Large Hadron Collider, CERN, Geneva
Almost 50 years after it was first proposed, evidence for the elusive Higgs boson finally emerged. But how can you detect a particle that only exists for a tiny fraction of a second? Jonathan Butterworth takes us through the experiments at CERN’s Large Hadron Collider.
narrated by Vidish Athavale
music by Kai Engel
Jonathan is a Professor of Physics at UCL, head of the Department of Physics & Astronomy, and a member of the ATLAS experiment at CERN’s Large Hadron Collider. He writes regularly for The Guardian and has recently published Smashing Physics, a book on his experiences of the discovery of the Higgs boson that was shortlisted for the 2015 Royal Society Winton Prize for Science Books.
The Large Hadron Collider (or LHC) lies in a 27 km-long circular tunnel on the Swiss-French border near Geneva. It was built to collide protons together, head-on, at the highest energies ever achieved. These collisions allow the LHC to function as the world’s most powerful microscope, probing the structure of matter at the tiniest distances, potentially looking inside fundamental particles like quarks and electrons — so far thought to not made up of even smaller particles — as well as potentially creating new particles, and discovering new forces between them.
The biggest discovery at the LHC so far was a new particle known as the Higgs boson. This particle was first postulated by a group of six physicists in 1964 who were trying to come up with a way of allowing fundamental particles to have mass. The answer they came up with was that the whole universe was permeated with a new quantum field, where the mass of a particle comes about via its interactions with this field.
This worked from a mathematical point of view, but it is a big leap to propose that such a quantum field really exists just based on theory. Some experimental evidence was required. The only direct way of obtaining such evidence would be to hit this background field of the universe so hard that a ripple — a quantum excitation — is created in the field. This would manifest itself as a new particle: the Higgs boson. This is one of the things the LHC was designed to do, and in 2012, the new Higgs boson particle was discovered.
The two experiments involved, ATLAS and CMS, are now in the process of trying to measure as much about this boson as they can. So far, everything we know about it is consistent with it being the same Higgs boson as proposed in the Standard Model of particle physics. This is evidence that we really do understand the origin of the masses of fundamental particles, and evidence that the Standard Model of particle physics is valid up to much higher energies than many physicists might have expected.
The Higgs boson discovery was made under intense pressure: pressure of competition between ATLAS and CMS, and, at least initially, with the Tevatron experiments in the USA. Everyone was very excited, the media were following every twist and turn, and public interest was high. Let’s focus on two animations, made by the ATLAS collaboration. Here’s the first one:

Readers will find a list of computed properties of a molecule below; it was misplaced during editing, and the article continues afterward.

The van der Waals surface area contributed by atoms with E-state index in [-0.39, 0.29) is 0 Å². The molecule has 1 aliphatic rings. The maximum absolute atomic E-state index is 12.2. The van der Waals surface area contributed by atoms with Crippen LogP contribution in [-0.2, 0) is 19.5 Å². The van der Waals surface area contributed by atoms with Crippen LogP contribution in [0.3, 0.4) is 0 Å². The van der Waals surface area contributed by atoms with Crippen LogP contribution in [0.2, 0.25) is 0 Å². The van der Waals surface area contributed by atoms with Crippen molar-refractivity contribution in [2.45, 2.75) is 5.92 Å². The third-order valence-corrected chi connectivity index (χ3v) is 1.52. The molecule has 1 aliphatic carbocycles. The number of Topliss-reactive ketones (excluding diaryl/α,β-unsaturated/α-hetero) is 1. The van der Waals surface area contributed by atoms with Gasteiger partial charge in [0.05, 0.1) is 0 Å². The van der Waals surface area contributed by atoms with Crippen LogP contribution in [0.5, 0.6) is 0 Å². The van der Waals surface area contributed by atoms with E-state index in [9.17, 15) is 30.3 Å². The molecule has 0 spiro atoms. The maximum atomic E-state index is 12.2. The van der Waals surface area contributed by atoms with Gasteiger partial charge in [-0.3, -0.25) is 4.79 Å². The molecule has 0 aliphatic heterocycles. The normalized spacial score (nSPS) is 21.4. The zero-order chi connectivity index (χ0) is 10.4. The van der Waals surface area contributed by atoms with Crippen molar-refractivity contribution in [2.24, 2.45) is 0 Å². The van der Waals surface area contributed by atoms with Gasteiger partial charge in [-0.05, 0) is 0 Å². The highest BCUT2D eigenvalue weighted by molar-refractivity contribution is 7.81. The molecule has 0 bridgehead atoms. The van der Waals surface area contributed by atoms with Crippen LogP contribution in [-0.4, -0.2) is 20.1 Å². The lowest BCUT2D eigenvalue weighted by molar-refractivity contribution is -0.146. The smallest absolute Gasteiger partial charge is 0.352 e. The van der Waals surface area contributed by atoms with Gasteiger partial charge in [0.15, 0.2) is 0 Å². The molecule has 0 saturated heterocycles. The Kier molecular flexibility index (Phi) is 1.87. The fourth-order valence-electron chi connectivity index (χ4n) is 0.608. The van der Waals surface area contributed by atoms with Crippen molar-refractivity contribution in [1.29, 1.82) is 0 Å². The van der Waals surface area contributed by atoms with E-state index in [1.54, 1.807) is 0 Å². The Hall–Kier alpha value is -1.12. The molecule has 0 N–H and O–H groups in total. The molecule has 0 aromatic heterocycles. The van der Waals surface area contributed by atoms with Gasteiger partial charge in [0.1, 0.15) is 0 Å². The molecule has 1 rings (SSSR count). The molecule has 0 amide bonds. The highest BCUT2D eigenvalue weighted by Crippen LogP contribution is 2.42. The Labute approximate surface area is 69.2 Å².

To make this distribution, we collect proton-proton collisions and look for pairs of isolated high-energy photons resulting from the collisions. Photons are quanta of light, but the ones measured here are about ten billion times more energetic than photons of visible light.
Once we have two photons and their measured energies, we hypothesize that they were the result of the decay of some particle produced in the collision. We then combine their momenta to work out what the mass of that particle might be. In most cases, the hypothesis is false, and we see a smoothly falling distribution of masses. If there were a new particle in there, there would be an excess of pairs of photons at a mass corresponding to the mass of the new particle. In the animation, mass is on the x-axis, and the number of pairs of photons created is on the y-axis.
As you watch the animation, you can see that, over time, more and more photon pairs are collected. There are fake “bumps” in the distribution everywhere, but these are statistically insignificant. That’s when you have to keep calm and carry on with the experiment, despite the tension. You collect more data. In the meantime, you try all kinds of tricks to make sure you are measuring the mass of the photon pairs correctly — you calibrate the detector. How sure are you of where on the horizontal axis a given photon pair should appear?
Watch the distribution. Eventually it gets smoother, all except for a glitch around 125 GeV, which gets more and more significant until in the end there is a clear bump — this is the sign of a new particle.
In parallel, the other major distribution currently being shown in Animation 2 is the mass distribution for “four-lepton” events.
“Four leptons” means that, resulting from the collision, there were two electron-positron pairs or two muon-antimuon pairs, or one of each pair. If you combine the momenta of these four leptons to get a mass, you can search for a new particle. These events are very rare, whether or not a Higgs boson is created. It is a different kind of exercise in statistics and in patience watching this distribution build up. There are two expected peaks: one from the Z boson (which carries the weak nuclear force and has a mass of 90 GeV) and one from the threshold at which a pair of Z bosons can be made (starting at about twice the Z mass — 180 GeV). However, as we see the distribution build up, a peak in between the Z bosons begins to form. This is, again, the sign of a new particle: the Higgs boson.
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